-) 1 (-

564J. Albertus de Padua (1282-1328): and Pseudo-Nicolaus de Dinkelsbühl (1360-1433)

Expositio evangeliorum dominicalium et festivalium. Add: Nicolaus de Dinkelsbuel: Concordantia in passionem dominicam.

Ulm : Johann Zainer, ‘about’ 15 June 1480. 

 (The colophon reads circa festum sancti Viti)    Price $21,000

Certainly one of my favorite type faces!

Chancery folio: 31½ x 21 ½ cm. signatures: [a12 b–q8 r6+1 s–z8 A–T8 U10 X Y8 Z aa10].   This copy is bound in full contemporary calf over wooden boards with an arabesque or vine decoration, as commonly found on Zainer printed books. And a circular stamp of a stag or elk or deer.   One metal clasp of two remains and with the catches are stamped “AVE”  This book has a very early rebacking, and both the front and rear  paste downs are leaves from a German incunabule.  Probably bound at the workshop named Zu of  Ulm  Adler by Schwenke/Schunke feating the tool Blattwerk 511.  Binding EBDB s013420, Kyriss 080 (round stamp with Stag.) 

 In terms of printing history, the work is remarkable for the clearly visible textile impressions on several sheets, which are a consequence of a printing method which makes use of moist textile sheets, a technical specialty which resulted in an improved printing quality, this method was predominantly used by Johann Zainer  

 This copy has several  other interesting contemporary particularities: Ca. 4 sheets in a somewhat smaller size and paper quality,   (cf. A. Schulte, Über das Feuchten des Papiers mit nassen Tüchern bei Joh. Zainer; in Gutenberg-Jb. 1941, pp. 19-22)

Further more the Paste downs are made of single side printings of leaves from the Spiegel des Sünders printed by Johann Zainers brother Günther Zainer in Augsberg (not Ulm) [about 50 mi/82km] There is also a handprint of someone from the time of printing.  

With the Provenance “pro Conventu fratrum Minoru(m) Franciscacanoru(m) Reformatoru(M) Bolzanesium” Franciscan convent Bolzano, Tyrol, Italy 

∞∞ The Paste Downs are leafs  2r & 11r each printed on one side only from the Spiegel des Sünders.

Us location BPL only Digital reproductions:  urn:nbn:de:bvb:12-bsb00032031-1  

is00675000.   Imprint[Augsburg : Günther Zainer, about 1478]

Format 8°.  Goff S675; H 14946*; Schr 5286; E. Freys, Makulatur aus der Presse Günther Zainers, in Gb Jb 1944/45, p. 96; Günt(L) 188; Ohly-Sack 2576; BSB-Ink S-519; GW M43109

Goff A340; Hain: H *574; & (Concordantia only H* 11762); Zehnacker 99; Polain(B) 101; IGI 243; SI 65; IBP 175; IBE 215; CCIR A-34; Coll(S) 34; Coll(U) 55; Madsen 101; Šimáková-Vrchotka 48, 49, 50; Martín Abad A-61; Walsh 904, S-904; Bod-inc A-094; Sheppard 1819; Pr 2523; BMC II 526; BSB-Ink A-133GW 785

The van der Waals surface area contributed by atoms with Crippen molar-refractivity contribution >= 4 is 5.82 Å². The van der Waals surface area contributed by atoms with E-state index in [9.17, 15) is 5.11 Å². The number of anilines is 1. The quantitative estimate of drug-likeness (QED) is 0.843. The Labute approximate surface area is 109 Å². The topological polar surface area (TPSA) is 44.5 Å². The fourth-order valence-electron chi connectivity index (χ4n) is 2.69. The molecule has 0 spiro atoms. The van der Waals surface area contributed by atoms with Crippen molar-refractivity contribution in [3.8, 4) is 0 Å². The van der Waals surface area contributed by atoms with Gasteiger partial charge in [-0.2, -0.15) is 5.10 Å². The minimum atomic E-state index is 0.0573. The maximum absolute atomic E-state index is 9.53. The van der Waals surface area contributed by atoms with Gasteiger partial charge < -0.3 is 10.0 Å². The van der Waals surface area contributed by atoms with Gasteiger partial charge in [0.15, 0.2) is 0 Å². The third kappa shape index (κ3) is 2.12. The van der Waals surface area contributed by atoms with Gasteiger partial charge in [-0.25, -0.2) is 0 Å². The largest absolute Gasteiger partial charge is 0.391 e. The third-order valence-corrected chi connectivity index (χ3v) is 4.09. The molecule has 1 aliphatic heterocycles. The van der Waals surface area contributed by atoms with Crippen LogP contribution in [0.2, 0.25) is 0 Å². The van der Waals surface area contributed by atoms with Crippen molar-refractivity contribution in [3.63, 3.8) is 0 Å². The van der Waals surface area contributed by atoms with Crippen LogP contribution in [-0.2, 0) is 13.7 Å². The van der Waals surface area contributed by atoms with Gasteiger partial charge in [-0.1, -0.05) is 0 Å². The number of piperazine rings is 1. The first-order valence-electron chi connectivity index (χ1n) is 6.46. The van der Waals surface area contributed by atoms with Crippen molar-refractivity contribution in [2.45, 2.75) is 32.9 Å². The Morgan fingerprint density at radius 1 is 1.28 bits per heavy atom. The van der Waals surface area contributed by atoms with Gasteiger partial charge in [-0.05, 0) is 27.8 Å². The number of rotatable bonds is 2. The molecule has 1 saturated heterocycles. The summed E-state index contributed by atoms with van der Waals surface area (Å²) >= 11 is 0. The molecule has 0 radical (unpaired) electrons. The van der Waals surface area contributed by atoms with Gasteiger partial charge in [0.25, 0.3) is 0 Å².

Digital reproductions. Electronic facsimile : Bayerische Staatsbibliothek, München

Chancery folio: 31½ x 21 ½ cm. signatures: [a12 b–q8 r6+1 s–z8 A–T8 U10 X Y8 Z aa10].   This copy is bound in full contemporary calf over wooden boards with an arabesque or vine decoration, as commonly found on Zainer printed books. And a circular stamp of a stag or elk or deer.   One metal clasp of two remains and with the catches are stamped “AVE”  This book has a very early rebacking, and both the front and rear  paste downs are leaves from a German incunabule.  Probably bound at the workshop named Zu of  Ulm  Adler by Schwenke/Schunke feating the tool Blattwerk 511.  Binding EBDB s013420, Kyriss 080 (round stamp with Stag.) 

 In terms of printing history, the work is remarkable for the clearly visible textile impressions on several sheets, which are a consequence of a printing method which makes use of moist textile sheets, a technical specialty which resulted in an improved printing quality, this method was predominantly used by Johann Zainer  

 This copy has several  other interesting contemporary particularities: Ca. 4 sheets in a somewhat smaller size and paper quality,   (cf. A. Schulte, Über das Feuchten des Papiers mit nassen Tüchern bei Joh. Zainer; in Gutenberg-Jb. 1941, pp. 19-22)

Further more the Paste downs are made of single side printings of leaves from the Spiegel des Sünders printed by Johann Zainers brother Günther Zainer in Augsberg (not Ulm) [about 50 mi/82km] There is also a handprint of someone from the time of printing.  

With the Provenance “pro Conventu fratrum Minoru(m) Franciscacanoru(m) Reformatoru(M) Bolzanesium” Franciscan convent Bolzano, Tyrol, Italy 

Paste Down are leafs  2r & 11r each printed on one side only from the Spiegel des Sünders.

Us location BPL only

Digital reproductions:  urn:nbn:de:bvb:12-bsb00032031-1  

is00675000.   Imprint[Augsburg : Günther Zainer, about 1478]

Format 8°?.  Goff S675; H 14946*; Schr 5286; E. Freys, Makulatur aus der Presse Günther Zainers, in Gb Jb 1944/45, p. 96; Günt(L) 188; Ohly-Sack 2576; BSB-Ink S-519; GW M43109

Goff A340; Hain: H *574; & (Concordantia only H* 11762); Zehnacker 99; Polain(B) 101; IGI 243; SI 65; IBP 175; IBE 215; CCIR A-34; Coll(S) 34; Coll(U) 55; Madsen 101; Šimáková-Vrchotka 48, 49, 50; Martín Abad A-61; Walsh 904, S-904; Bod-inc A-094; Sheppard 1819; Pr 2523; BMC II 526; BSB-Ink A-133GW 785

Digital reproductions. Electronic facsimile : Bayerische Staatsbibliothek, München

)2(

601J

Pseudo-Augustine; Saint Augustine 354-430; Bernard of Claravallensis 1090-1153; Peter Damian 1007-1072; Saint Anselm of Canterbury, 1033-1109; Vincent Ferrer 1350-1419; Maffeo Vegio 1407-1458; Pope Pius II,(Enea Silvio Bartolomeo Piccolomini) 1405-1464,

Medtationes divi Augustini episcopi Hyppoensis Soliloquia eivsden Manuale eidsdem Castigaissime. [a1

Brescia: Angelus Britannicus de Pallazolo Biblioteca Virtual del Patrimonio Bibliograìfico.  8 Oct. 1498                                                                   $8,000

Octavo,14 1/4 x 10 Cm.  Signatures: π4, a-n8, o10, l8, m12, p8  (quire k is signed kk and is ignored by the register, which comprises only quires a-o.). Second edition Bound in later full vellum.

Here are the contents:

Title and list of contents π1r; Title page,a1r